The Beast first appeared in June 1764, in the south of Gévaudan, a district which subsequently became the Département of la Lozère.
It soon sent shockwaves throughout the inhabitants of this bleak rural region, already suffering the effects of the wars of religion, severe winters, famines and epidemics. Those who survived an attack were absolutely adamant that this was no ordinary wolf, but another kind of animal altogether, unknown in the region, which they would come to refer to as the Beast.
Its attacks were primarily aimed at children who had been given the job of guarding cattle, whom it killed with terrifying audacity. It managed to avoid all the traps which were set for it and to outwit all the search parties organised by the best and most experienced huntsmen sent by King Louis XV himself. Finally, after four years of carnage, the Beast fell to the bullets of a peasant called Jean Chastel, and the attacks stopped forever.
In addition to his knowledge of the region, Chastel had made the discovery that the Beast was not an ordinary animal; furthermore, it was not acting alone but had a human accomplice. So simply killing the Beast was not enough in itself to put an end to the attacks. It would take more than that.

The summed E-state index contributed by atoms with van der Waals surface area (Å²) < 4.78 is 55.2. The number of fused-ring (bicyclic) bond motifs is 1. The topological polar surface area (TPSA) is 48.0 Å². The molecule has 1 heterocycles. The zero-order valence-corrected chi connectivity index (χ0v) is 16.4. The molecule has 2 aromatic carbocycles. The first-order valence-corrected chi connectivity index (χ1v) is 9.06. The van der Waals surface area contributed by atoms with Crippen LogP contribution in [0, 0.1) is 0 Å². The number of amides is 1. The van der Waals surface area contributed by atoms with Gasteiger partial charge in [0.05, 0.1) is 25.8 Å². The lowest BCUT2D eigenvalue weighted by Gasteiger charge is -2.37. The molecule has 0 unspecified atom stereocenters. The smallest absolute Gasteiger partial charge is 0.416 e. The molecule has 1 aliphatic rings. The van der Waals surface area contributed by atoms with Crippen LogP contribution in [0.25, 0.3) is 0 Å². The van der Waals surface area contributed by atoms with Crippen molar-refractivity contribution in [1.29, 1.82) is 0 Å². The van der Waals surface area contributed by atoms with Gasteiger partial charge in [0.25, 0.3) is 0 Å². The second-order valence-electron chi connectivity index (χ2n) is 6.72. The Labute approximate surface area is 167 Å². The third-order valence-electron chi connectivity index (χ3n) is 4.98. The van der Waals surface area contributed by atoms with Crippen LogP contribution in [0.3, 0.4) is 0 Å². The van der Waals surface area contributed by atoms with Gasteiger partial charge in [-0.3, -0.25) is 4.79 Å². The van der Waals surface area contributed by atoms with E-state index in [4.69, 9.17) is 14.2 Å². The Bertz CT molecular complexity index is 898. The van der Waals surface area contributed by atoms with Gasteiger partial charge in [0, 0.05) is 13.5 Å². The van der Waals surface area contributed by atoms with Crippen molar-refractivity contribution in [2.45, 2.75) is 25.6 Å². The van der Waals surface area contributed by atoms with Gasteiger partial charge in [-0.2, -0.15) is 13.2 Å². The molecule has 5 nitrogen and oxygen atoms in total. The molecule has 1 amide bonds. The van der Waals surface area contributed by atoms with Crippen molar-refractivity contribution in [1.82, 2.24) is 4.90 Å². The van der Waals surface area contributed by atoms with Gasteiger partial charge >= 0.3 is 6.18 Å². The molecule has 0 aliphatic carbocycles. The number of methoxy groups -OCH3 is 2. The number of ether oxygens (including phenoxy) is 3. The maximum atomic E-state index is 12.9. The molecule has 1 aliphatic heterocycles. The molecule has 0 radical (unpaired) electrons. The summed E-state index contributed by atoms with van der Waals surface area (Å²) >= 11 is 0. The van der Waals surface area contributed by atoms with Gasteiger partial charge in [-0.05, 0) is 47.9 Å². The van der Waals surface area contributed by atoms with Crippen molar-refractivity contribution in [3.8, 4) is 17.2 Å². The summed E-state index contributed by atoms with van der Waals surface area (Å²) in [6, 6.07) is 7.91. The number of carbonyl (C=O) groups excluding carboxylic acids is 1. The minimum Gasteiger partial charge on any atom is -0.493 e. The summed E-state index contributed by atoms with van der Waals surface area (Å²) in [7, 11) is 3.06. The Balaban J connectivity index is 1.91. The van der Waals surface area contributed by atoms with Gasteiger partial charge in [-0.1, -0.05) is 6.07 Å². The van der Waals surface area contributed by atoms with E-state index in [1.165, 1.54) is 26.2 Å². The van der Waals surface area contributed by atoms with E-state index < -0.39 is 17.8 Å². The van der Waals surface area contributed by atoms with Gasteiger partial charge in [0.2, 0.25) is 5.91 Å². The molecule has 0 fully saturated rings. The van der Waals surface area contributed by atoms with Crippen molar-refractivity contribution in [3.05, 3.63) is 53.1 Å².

Who could have dreamed up a ruse like this, and for what purpose? The French Revolution was only 25 years off, and tensions were also beginning to build up in the provinces. Old antipathies were re-surfacing. There were several local aristocrats who could have been tempted to pay back the grudges they held against a monarchy that was already beginning to look shaky.
The Beast, with its murderous attacks, was one way among others to destabilise the kingdom, much as agitators deliberately set out to engineer provocative situations for democratic governments today. This particular diabolical device would, in the course of over a thousand days, until 19th June 1767, cost the lives of 80 human beings that we know of, 70 of them children, in nearly 170 officially recorded attacks. Ever since then, in France, it is the wolf that has too often had to take the blame in this loathsome business, whereas in fact any such involvement can be entirely ruled out.
The object of this second book is to get closer to the truth by offering a plausible explanation for events which cast a pall over a distant chapter in our history and at the same time to exonerate the wolf unequivocally from all blame.
HERVÉ BOYAC, Quartier Clos d'Aron, 83780 Flayosc
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Thanks to Malcolm Mc Donald for the translation
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